Cuddling or hugging a cow can bring us closer to the nature and the embrace makes us feel like we are in our mother’s lap, says SP Gupta, former Chairman of the Animal Welfare Board of India (AWBI).
Gupta, a retired IAS officer, is the founder of Kamdhenu Gowdham and Arogya Sansthan, a non-governmental organisation (NGO) working with cows in Haryana. He has floated the concept of cow-cuddling therapy —gau sparsh chikitsa— in a Cow Cuddling Centre launched in 2021.
In an interview with Outlook, besides the therapeutic effects of cow, Gupta also touched upon the social and economic value of cow in the Indian society.
What is the concept of cow-cuddling or gau sparsh chikitsa? Does it actually work?
Most of the problems of the modern life are rooted in disharmony with nature. Our body parameters such as heartbeat, blood pressure, and breaths are out of sync because of the stress we carry most of the time. Cuddling or hugging a cow brings us close to the nature. The warmer body temperature of cow and slow and steady breath make us feel like we are in the lap of our mother. Spending some time in such comfort has considerable healing effect. Cow cuddling is emerging as a new wellness trend in the West but in India it has been part of the daily life since time immemorial.
What motivated you to promote this concept?
Cow has been central to the Indian culture. It once formed the backbone of Indian economy and symbolised prosperity and wealth. For the innumerable benefits it provides to humans, cow has been accorded the status of mother. Revering cow is ingrained in people. So the deep respect and love for cow has been by birth and natural for me. I strongly believe that cow could play great role in revving up India's rural economy. Maintaining indigenous cow costs virtually nothing. It gives us much more than what it takes from us.
Economic benefits apart, staying in the proximity of cow aids your mental well-being. Many people are not so much healthy mentally these days. They face many psychological issues which manifest in lifestyle problems. A large section of society seems to be grappling mental issues. Cow-cuddling being a therapy could help them in a big way. A good mental health expands a person's possibility of being successful in life. This underlying belief motivates us to promote and popularise the concept of cow-cuddling.
You claim that cow cuddling cures diseases such as heart problem, spinal pain, respiratory diseases, depression, and even tuberculosis, and reduces tension and anxiety. Is this based on any scientific evidence?
It has been found that cow-cuddling brings positivity and boosts secretion of oxytocin (the hormone released during social bonding) in the body. Psychologists have confirmed the numerous benefits of touching and interacting with pets. In times to come, more scientific evidence would emerge to show the benefits of cow-cuddling. As explained earlier, cow-cuddling brings harmony with nature and therefore works at the root level of many lifestyle diseases.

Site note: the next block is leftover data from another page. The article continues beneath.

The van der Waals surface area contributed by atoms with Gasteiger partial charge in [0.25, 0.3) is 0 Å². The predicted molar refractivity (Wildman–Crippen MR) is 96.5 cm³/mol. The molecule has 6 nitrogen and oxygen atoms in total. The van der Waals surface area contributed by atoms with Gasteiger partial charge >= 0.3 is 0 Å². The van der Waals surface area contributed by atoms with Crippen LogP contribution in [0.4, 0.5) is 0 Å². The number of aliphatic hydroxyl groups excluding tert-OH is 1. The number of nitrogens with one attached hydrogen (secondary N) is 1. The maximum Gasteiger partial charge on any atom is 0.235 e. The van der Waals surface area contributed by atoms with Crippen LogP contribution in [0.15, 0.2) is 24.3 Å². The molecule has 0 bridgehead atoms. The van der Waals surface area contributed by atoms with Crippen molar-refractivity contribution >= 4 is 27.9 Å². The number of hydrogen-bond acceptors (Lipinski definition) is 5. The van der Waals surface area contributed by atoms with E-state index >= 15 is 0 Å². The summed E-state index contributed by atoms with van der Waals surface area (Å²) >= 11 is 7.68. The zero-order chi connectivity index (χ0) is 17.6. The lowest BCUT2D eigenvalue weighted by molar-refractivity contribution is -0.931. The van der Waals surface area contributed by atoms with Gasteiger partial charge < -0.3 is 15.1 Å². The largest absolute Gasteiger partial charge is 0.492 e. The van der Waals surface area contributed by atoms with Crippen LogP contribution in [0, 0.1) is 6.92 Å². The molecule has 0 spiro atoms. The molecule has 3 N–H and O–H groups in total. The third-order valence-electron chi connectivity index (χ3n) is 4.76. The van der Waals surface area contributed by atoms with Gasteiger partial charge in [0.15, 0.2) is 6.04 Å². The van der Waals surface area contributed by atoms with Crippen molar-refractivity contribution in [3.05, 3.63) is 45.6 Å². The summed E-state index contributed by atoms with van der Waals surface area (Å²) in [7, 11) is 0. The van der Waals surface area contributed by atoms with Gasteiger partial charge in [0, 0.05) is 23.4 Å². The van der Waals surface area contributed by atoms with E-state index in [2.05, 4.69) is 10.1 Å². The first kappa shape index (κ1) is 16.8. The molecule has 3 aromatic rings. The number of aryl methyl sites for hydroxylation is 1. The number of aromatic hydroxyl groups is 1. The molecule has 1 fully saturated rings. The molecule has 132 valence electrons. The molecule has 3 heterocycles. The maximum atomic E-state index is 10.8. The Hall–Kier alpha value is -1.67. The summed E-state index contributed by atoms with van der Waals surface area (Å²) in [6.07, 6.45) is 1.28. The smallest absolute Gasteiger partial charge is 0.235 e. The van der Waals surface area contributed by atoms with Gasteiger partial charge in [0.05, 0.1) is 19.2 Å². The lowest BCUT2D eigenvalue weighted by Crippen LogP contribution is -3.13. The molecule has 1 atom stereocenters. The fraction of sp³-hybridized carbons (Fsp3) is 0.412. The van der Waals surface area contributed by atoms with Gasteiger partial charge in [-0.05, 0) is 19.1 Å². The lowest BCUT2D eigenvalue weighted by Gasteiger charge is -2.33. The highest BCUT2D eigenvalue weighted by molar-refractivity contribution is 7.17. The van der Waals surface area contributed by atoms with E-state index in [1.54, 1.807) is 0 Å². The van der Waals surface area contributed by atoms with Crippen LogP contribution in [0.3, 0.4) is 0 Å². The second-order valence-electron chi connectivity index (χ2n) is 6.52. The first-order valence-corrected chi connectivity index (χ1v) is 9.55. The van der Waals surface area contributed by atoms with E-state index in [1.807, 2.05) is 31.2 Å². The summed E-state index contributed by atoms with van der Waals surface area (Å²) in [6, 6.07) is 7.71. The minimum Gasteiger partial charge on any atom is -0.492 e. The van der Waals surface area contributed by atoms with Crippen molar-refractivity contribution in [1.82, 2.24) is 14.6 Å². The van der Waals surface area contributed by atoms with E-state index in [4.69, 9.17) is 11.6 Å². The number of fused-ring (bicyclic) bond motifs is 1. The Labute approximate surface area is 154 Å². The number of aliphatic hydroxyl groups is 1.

You have a concept called Cowmunication. Could you explain what does it entail?
Cow-Munication or 'communication with mother cow' is actually the feeling that one gets in the lap of his/her mother. Just as one feels that his worries have disappeared when in company of mother, cow-cuddling brings the same sense of comfort. The warmth is magical while hugging or cuddling a cow. This communication is not apparent to a third person but it is very powerful.
Could you tell us a bit about your career and trajectory. What inspired you to run an institute for cow welfare?
I have been from civil services background and I retired from Indian Administrative Service (IAS) of Haryana cadre. During the service, God was kind enough to give me opportunities to work for cow welfare. The Kamdhenu Gowdham and Arogya Sansthan is the culmination of our decades of efforts. It is just not a cow-welfare project, but human welfare initiative.
You were the chairman of the Animal Welfare Board of India (AWBI). Did you take similar such steps while serving in the post?
Irrespective of my official positions in the past, I served the Mother Cow and continue to dedicate my time for the cause of cow welfare. Post-retirement, now that I have more time, my daily life revolves around cow welfare. Kamdhenu Gowdham and Arogya Sansthan organises talks and discourses on the significance of cow every month.
As AWBI chairman, I travelled throughout the country and actually became more familiar with the modern concept of animal welfare including for Indigenous (desi) cow. In our culture, there are certain traditions where animals are used in sports. For instance, in Tamil Nadu, Jallikattu (bull taming sport) is organised as part of Pongal celebrations. We made sure that the tradition continues but without putting animals into any stress or cruelty.
What is the flow of people to your Cow Cuddling Centre? Does it have an economic model?
Our aim is not to make money but to serve the society. Kamdhenu Gowdham and Arogya Sansthan is open for all and you will see many people coming with their families over weekends. Many of them donate to the Sansthan out of their free will and the feeling to serve the Mother Cow.
Even through the cow is a useful animal, especially for its milk and dung, many would not agree with your theory of curing diseases through cuddling the animal. They might even call it unscientific. How would you respond to them?
There are many alternative practices where there has not been enough research but they have been found to be very effective. Many people would talk about their life-changing personal experiences and benefits they derived. Yoga is also an ancient practice which emerged thousands of years back but many of its benefits are now being proven by research.